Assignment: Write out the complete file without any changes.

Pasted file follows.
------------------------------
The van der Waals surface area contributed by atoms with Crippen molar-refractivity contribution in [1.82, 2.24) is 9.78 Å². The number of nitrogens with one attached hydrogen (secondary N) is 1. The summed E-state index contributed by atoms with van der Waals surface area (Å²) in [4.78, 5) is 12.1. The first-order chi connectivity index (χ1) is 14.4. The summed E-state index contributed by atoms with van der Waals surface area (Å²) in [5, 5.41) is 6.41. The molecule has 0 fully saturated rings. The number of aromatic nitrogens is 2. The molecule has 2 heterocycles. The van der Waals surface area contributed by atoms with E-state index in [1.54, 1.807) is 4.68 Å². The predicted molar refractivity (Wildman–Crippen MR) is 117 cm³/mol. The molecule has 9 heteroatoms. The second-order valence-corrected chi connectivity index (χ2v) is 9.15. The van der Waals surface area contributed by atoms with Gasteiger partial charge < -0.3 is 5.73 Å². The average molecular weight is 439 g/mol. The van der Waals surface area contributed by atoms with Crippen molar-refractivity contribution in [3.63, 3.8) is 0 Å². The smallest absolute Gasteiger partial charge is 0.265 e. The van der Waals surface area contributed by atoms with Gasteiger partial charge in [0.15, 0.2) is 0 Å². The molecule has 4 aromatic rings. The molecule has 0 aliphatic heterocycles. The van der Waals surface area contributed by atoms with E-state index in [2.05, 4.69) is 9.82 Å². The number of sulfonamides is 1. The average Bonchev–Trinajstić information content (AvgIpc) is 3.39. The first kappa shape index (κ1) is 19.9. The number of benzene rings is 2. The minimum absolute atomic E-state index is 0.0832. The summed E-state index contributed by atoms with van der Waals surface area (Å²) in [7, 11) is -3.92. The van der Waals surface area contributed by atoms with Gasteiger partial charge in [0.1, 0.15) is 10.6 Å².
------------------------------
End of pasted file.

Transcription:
The van der Waals surface area contributed by atoms with Crippen molar-refractivity contribution in [1.82, 2.24) is 9.78 Å². The number of nitrogens with one attached hydrogen (secondary N) is 1. The summed E-state index contributed by atoms with van der Waals surface area (Å²) in [4.78, 5) is 12.1. The first-order chi connectivity index (χ1) is 14.4. The summed E-state index contributed by atoms with van der Waals surface area (Å²) in [5, 5.41) is 6.41. The molecule has 0 fully saturated rings. The number of aromatic nitrogens is 2. The molecule has 2 heterocycles. The van der Waals surface area contributed by atoms with E-state index in [1.54, 1.807) is 4.68 Å². The predicted molar refractivity (Wildman–Crippen MR) is 117 cm³/mol. The molecule has 9 heteroatoms. The second-order valence-corrected chi connectivity index (χ2v) is 9.15. The van der Waals surface area contributed by atoms with Gasteiger partial charge < -0.3 is 5.73 Å². The average molecular weight is 439 g/mol. The van der Waals surface area contributed by atoms with Crippen molar-refractivity contribution in [3.63, 3.8) is 0 Å². The smallest absolute Gasteiger partial charge is 0.265 e. The van der Waals surface area contributed by atoms with Gasteiger partial charge in [0.15, 0.2) is 0 Å². The molecule has 4 aromatic rings. The molecule has 0 aliphatic heterocycles. The van der Waals surface area contributed by atoms with E-state index in [2.05, 4.69) is 9.82 Å². The number of sulfonamides is 1. The average Bonchev–Trinajstić information content (AvgIpc) is 3.39. The first kappa shape index (κ1) is 19.9. The number of benzene rings is 2. The minimum absolute atomic E-state index is 0.0832. The summed E-state index contributed by atoms with van der Waals surface area (Å²) in [7, 11) is -3.92. The van der Waals surface area contributed by atoms with Gasteiger partial charge in [0.1, 0.15) is 10.6 Å².